DAN LOUNGE BEN GURION (ISRAEL) REVIEW

Alliance: N/A

Location: Ben Gurion International Terminal 3, after Passport Control follow signs to Concourse C.

Lounge Rating: 2.5 Stars 

 

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Enter a quick search online and you’ll be quick to find stories floating about the Dan Lounge in Israel and the poor hospitality it offers. To have such a reputation, especially outside of Israel for the wrong reasons is quite concerning. Naturally due to my frequent flyer membership, lounge access to the Dan Lounge was offered and being curious, TAT simply had to try some of the best and worst there was to offer in terms of aviation experience. So how did Dan Lounge fare? Was it as horrifying as some bloggers have made out or was it more a storm in a tea cup?

Lounge access options

  • Lounge access is available for passengers who are:
    • Higher tier members of frequent flyer programs/ alliances
    • Priority Pass
    • Paid entry

Lounge location and opening hours

The lounge is located in Terminal 3. After clearing Passport Control follow the signs to Concourse C. The lounge is open 24 hours.

Ambience

 

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One thing you notice upon entering the lounge is how small the space is. Considering the lounge is accessible to pretty much anyone from frequent flyers on alliance airline programs to paid entries, this lounge can easily get quite full and in the case of my flight that morning it did. I initially struggled to find a seat and had to stand around ten minutes before some people cleared for a flight that was called.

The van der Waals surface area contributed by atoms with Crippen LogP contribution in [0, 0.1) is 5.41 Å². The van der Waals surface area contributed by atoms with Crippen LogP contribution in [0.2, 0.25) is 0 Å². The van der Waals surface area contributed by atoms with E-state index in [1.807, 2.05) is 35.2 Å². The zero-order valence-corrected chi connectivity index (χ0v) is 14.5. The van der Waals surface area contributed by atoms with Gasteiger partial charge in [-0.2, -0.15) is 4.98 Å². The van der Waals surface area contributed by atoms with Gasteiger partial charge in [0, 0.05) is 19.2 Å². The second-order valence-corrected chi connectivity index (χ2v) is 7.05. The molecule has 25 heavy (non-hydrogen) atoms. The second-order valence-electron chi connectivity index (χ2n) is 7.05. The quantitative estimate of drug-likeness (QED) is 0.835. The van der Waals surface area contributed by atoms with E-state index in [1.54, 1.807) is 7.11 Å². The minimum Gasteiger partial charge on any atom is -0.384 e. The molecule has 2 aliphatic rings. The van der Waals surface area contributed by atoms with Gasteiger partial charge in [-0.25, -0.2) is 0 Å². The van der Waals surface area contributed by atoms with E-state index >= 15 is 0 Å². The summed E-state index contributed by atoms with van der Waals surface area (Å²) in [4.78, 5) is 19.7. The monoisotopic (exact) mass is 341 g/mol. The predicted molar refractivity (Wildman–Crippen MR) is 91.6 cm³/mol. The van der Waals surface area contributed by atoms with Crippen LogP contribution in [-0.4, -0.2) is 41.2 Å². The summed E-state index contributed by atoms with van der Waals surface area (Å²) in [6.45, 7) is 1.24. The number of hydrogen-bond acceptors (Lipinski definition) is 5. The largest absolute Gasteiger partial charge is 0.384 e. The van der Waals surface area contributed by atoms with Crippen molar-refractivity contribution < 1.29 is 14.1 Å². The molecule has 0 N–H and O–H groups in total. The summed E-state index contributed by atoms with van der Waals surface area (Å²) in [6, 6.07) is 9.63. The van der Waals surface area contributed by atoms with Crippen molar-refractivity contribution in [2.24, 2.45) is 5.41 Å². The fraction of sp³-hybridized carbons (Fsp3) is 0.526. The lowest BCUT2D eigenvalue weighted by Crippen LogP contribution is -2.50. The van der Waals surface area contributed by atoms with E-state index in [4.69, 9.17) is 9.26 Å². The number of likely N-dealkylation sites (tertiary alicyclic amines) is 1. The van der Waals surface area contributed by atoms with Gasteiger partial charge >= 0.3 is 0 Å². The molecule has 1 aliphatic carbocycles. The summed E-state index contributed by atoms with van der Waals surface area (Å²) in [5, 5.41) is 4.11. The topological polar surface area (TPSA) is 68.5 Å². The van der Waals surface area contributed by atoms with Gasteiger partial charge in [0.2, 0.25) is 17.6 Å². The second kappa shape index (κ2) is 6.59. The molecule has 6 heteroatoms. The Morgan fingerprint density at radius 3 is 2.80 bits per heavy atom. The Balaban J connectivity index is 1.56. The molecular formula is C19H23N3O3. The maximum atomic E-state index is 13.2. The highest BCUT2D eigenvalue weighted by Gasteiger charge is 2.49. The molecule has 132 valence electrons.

In the lounge there’s a handful of toilets, a small buffet area and mostly seating. Those looking for a shower mid transit or prior to a flight will have to look elsewhere as I couldn’t find any in this lounge.

 

Refresh Me (Bathroom/ spa facilities)

As mentioned prior there are no shower facilities and limited toilets. I found whenever I went to the bathroom there was a line for the toilet (no good). Bathrooms were generally clean but nothing outstanding in my opinion.

Bread and butter (food and drink)

 

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The food and drink section here was very underwhelming. The buffet area was tiny and only offered a handful of food options from salads (sorry mostly salads), some pastries and eggs. On the drinks side of things, there was sadly nothing alcoholic that could help you erase the memories of spending time in this lounge. Instead fridges were stocked with soft drink, juice and water. Also on hand was a couple of coffee machines that looked like they had seen better days. I noticed a couple of patrons struggled to get boiling water to pour from these machines and the coffee from them didn’t look too enticing either.

If there was a redeeming feature about the food/ drinks section it was the large glass bottles of sparkling Perrier water on offer. Simply take the bottle to your table and enjoy. For me this was certainly not a bad way to hydrate oneself prior to boarding.

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The area could be dramatically improved with a wider range of options and more space but again this is something that would require a total lounge redesign/ revamp.

Verdict

Dan Lounge sounds appealing on paper as a 24 hour lounge, giving those in transit an option to relax instead of sitting around the rather unfriendly Ben Gurion Airport for hours on end. However the food and drink options were disappointingly slim and lack of seating and time spent waiting around for seating to free up was terrible, especially after getting up for an early flight. In general the lack of space and poor seating design makes this lounge fall flat in terms of an enjoyable experience.

If you’re not a Priority Pass or top tier airline alliance program member I’d avoid this lounge as I wouldn’t pay entry for this lounge, instead looking at a the range of food outlets within the airport for a drink/ snack. Overall the lounge isn’t as horrifying as some of the stories online but it certainly doesn’t shake some of the key negative aspects that have been echoed on these forums either. A very average experience not worth arriving at the airport earlier for.

Comments

Have you experienced the Dan Lounge in Ben Gurion Israel? If so how was your experience in the lounge? Love to hear your thoughts and what you think has been your best lounge experience to date.

 

EMIRATES A380 BUSINESS CLASS CHRISTCHURCH – SYDNEY: REVIEW

Flight: EK413, CHC-SYD

Loyalty Scheme:  Emirates Skywards